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'I won't support Boks at World Cup' - Peter de Villiers

The Springboks will not have the support of their former head coach, Peter de Villiers, when they participate at the upcoming Rugby World Cup.

In an exclusive interview with Planet Rugby, De Villiers, who coached the two-time world champions from 2008 to 2011, revealed that he finds it difficult to support his former side after allegations of racism were made against Springbok lock Eben Etzebeth shortly before the team's departure for the global showpiece in Japan.

Etzebeth was accused of hurling a racial slur and assaulting a homeless man outside a bar in the town of Langebaan - an allegation which the 27-year-old strenuously denied via a statement on social media.

"It is completely untrue and unfounded to claim that I physically or racially abused anyone in Langebaan as has been reported on social media. Multiple witnesses can corroborate that," said Etzebeth at the time.

"I am and will always strive to be a true ambassador to this beautiful rainbow nation and the sport that I love."

But De Villiers feels the 79-Test second-row should have been suspended by SA Rugby pending an investigation by the organisation into the allegations against him.

"An internal investigation into the matter would have been the right thing to do as those are serious accusations made against the player," said De Villiers.

"I was surprised that SA Rugby have opted not to take that option and allowed Etzebeth to go with the team to the World Cup.

"I find it disappointing that black administrators at SA Rugby like Mark Alexander (president) and Francois Davids (deputy president) have not done the right thing by launching an investigation and suspending the player until he has cleared his name.

"I take allegations of racism personally because if you use racist words against the average man in the street then you can easily use it against me as well. By simply accepting Etzebeth's word and not launching an investigation, SA Rugby missed an opportunity to show that they are serious about stamping out racism. I therefore cannot support the Springboks at this year's World Cup."

Shortly after the news broke about the incident in Langebaan, SA Rugby issued a statement in which they said they will support Etzebeth until it was proven that he was guilty of the allegations made against him.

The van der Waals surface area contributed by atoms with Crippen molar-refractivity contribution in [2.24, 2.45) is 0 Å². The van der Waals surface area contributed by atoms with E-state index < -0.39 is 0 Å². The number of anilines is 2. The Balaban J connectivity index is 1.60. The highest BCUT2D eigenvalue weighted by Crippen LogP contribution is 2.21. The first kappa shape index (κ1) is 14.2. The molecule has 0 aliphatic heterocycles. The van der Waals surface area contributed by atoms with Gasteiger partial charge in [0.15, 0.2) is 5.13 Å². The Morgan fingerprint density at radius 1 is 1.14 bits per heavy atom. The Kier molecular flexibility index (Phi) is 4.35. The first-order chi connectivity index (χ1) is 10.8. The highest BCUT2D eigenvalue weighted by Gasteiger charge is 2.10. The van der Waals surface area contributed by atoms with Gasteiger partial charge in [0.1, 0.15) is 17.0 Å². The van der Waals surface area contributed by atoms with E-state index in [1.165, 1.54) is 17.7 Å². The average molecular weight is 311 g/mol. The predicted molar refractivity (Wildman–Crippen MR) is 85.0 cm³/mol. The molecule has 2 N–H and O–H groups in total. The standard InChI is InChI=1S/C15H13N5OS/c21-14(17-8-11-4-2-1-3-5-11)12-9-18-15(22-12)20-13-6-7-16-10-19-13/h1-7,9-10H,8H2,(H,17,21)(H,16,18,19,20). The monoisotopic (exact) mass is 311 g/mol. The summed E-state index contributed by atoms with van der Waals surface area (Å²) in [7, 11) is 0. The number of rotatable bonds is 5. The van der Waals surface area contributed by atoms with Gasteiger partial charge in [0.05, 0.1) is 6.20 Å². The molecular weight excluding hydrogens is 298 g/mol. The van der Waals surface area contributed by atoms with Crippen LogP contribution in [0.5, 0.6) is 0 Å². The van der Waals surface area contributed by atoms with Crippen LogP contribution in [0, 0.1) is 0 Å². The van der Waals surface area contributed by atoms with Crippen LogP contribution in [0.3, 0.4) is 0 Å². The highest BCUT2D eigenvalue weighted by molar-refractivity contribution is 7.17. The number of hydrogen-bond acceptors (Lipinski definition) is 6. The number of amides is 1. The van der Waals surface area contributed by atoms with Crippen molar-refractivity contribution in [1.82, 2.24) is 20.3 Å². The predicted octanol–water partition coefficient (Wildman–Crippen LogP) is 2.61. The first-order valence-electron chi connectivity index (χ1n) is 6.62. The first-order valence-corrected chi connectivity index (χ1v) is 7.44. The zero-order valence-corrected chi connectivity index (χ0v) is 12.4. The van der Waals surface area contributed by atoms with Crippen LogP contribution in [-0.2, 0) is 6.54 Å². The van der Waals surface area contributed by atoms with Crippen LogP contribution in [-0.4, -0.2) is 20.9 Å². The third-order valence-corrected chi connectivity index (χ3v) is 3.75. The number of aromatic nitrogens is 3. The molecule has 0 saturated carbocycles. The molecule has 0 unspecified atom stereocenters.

"We have spoken to Eben and he categorically denies any physical or racial abuse on his part as has been alleged in social media. He is a member of the Springbok squad and will remain so unless police authorities require our reconsideration," the statement said.

But De Villiers feels that decision was an incorrect one and drew a comparison between the Etzebeth incident and that of England cricketer Ben Stokes, who was suspended by the England and Wales Cricket Board (ECB) after he was involved in a brawl outside a Bristol nightclub two years ago.

"They (the ECB) did the right thing when there was a cloud hanging over Stokes' head," he added. "He could not represent his country while his incident was under investigation and surely the same thing should have happened with the matter involving Etzebeth."

Stokes was eventually found not guilty by a court of law but his suspension, due to the investigation, meant he missed England's Ashes tour of Australia during the 2017/18 international cricket season.

When asked if he would be supporting another country at the World Cup, De Villiers replied: "No, I will remain neutral. I won't be backing another team at the World Cup but I don't have to support my own country after Etzebeth's alleged comments."

The 62-year-old, who guided the Springboks to a Tri-Nations title and a series win over the British and Irish Lions in 2009, said, however, that some Bok supporters could desert their team ahead of the World Cup.

"I won't be surprised if that happens," said De Villiers, who also coached Zimbabwe from 2018 until May this year before having his contract terminated for not meeting performance clauses in his contract.

"We already have several black rugby fans here in South Africa backing teams like the All Blacks and with allegations like racism rearing its ugly head against a prominent player, it could result in more people deserting the Springboks for other teams."

By David Skippers

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